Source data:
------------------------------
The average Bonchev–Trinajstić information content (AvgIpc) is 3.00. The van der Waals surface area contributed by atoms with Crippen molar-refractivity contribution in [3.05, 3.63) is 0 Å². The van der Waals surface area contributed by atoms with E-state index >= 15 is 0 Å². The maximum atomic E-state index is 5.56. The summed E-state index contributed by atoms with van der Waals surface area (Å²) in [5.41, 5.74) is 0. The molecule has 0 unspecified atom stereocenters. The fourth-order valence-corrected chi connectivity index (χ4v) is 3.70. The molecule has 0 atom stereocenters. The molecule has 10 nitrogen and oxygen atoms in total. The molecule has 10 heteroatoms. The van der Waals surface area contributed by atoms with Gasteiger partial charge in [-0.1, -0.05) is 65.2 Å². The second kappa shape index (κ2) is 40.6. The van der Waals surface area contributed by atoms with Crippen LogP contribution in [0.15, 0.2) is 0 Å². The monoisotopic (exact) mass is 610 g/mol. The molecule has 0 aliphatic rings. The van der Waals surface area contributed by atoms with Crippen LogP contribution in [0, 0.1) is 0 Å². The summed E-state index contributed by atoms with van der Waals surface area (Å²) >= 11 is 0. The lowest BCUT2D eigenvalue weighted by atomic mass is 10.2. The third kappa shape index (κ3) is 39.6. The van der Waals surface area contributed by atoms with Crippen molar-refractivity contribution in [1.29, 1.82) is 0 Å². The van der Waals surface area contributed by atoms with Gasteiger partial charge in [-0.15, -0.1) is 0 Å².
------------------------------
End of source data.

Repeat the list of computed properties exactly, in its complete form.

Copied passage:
The average Bonchev–Trinajstić information content (AvgIpc) is 3.00. The van der Waals surface area contributed by atoms with Crippen molar-refractivity contribution in [3.05, 3.63) is 0 Å². The van der Waals surface area contributed by atoms with E-state index >= 15 is 0 Å². The maximum atomic E-state index is 5.56. The summed E-state index contributed by atoms with van der Waals surface area (Å²) in [5.41, 5.74) is 0. The molecule has 0 unspecified atom stereocenters. The fourth-order valence-corrected chi connectivity index (χ4v) is 3.70. The molecule has 0 atom stereocenters. The molecule has 10 nitrogen and oxygen atoms in total. The molecule has 10 heteroatoms. The van der Waals surface area contributed by atoms with Gasteiger partial charge in [-0.1, -0.05) is 65.2 Å². The second kappa shape index (κ2) is 40.6. The van der Waals surface area contributed by atoms with Crippen LogP contribution in [0.15, 0.2) is 0 Å². The monoisotopic (exact) mass is 610 g/mol. The molecule has 0 aliphatic rings. The van der Waals surface area contributed by atoms with Crippen LogP contribution in [0, 0.1) is 0 Å². The summed E-state index contributed by atoms with van der Waals surface area (Å²) >= 11 is 0. The lowest BCUT2D eigenvalue weighted by atomic mass is 10.2. The third kappa shape index (κ3) is 39.6. The van der Waals surface area contributed by atoms with Crippen molar-refractivity contribution in [1.29, 1.82) is 0 Å². The van der Waals surface area contributed by atoms with Gasteiger partial charge in [-0.15, -0.1) is 0 Å².